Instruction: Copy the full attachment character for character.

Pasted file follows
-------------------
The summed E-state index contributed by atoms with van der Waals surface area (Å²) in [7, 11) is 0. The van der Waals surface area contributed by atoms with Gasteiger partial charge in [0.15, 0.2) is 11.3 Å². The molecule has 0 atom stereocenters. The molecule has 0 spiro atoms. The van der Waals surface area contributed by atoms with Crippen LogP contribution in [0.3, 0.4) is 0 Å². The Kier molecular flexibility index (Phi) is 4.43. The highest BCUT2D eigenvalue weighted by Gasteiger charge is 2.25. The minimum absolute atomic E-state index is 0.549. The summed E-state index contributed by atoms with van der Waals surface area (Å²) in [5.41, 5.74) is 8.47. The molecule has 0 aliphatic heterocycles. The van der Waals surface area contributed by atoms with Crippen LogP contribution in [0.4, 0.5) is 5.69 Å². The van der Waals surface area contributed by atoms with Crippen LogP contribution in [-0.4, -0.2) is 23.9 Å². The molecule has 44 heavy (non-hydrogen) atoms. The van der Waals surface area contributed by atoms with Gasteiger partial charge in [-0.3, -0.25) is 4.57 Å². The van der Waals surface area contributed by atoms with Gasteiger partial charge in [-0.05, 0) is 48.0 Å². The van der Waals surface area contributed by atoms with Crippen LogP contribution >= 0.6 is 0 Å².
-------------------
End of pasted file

The summed E-state index contributed by atoms with van der Waals surface area (Å²) in [7, 11) is 0. The van der Waals surface area contributed by atoms with Gasteiger partial charge in [0.15, 0.2) is 11.3 Å². The molecule has 0 atom stereocenters. The molecule has 0 spiro atoms. The van der Waals surface area contributed by atoms with Crippen LogP contribution in [0.3, 0.4) is 0 Å². The Kier molecular flexibility index (Phi) is 4.43. The highest BCUT2D eigenvalue weighted by Gasteiger charge is 2.25. The minimum absolute atomic E-state index is 0.549. The summed E-state index contributed by atoms with van der Waals surface area (Å²) in [5.41, 5.74) is 8.47. The molecule has 0 aliphatic heterocycles. The van der Waals surface area contributed by atoms with Crippen LogP contribution in [0.4, 0.5) is 5.69 Å². The van der Waals surface area contributed by atoms with Crippen LogP contribution in [-0.4, -0.2) is 23.9 Å². The molecule has 44 heavy (non-hydrogen) atoms. The van der Waals surface area contributed by atoms with Gasteiger partial charge in [-0.3, -0.25) is 4.57 Å². The van der Waals surface area contributed by atoms with Gasteiger partial charge in [-0.05, 0) is 48.0 Å². The van der Waals surface area contributed by atoms with Crippen LogP contribution >= 0.6 is 0 Å².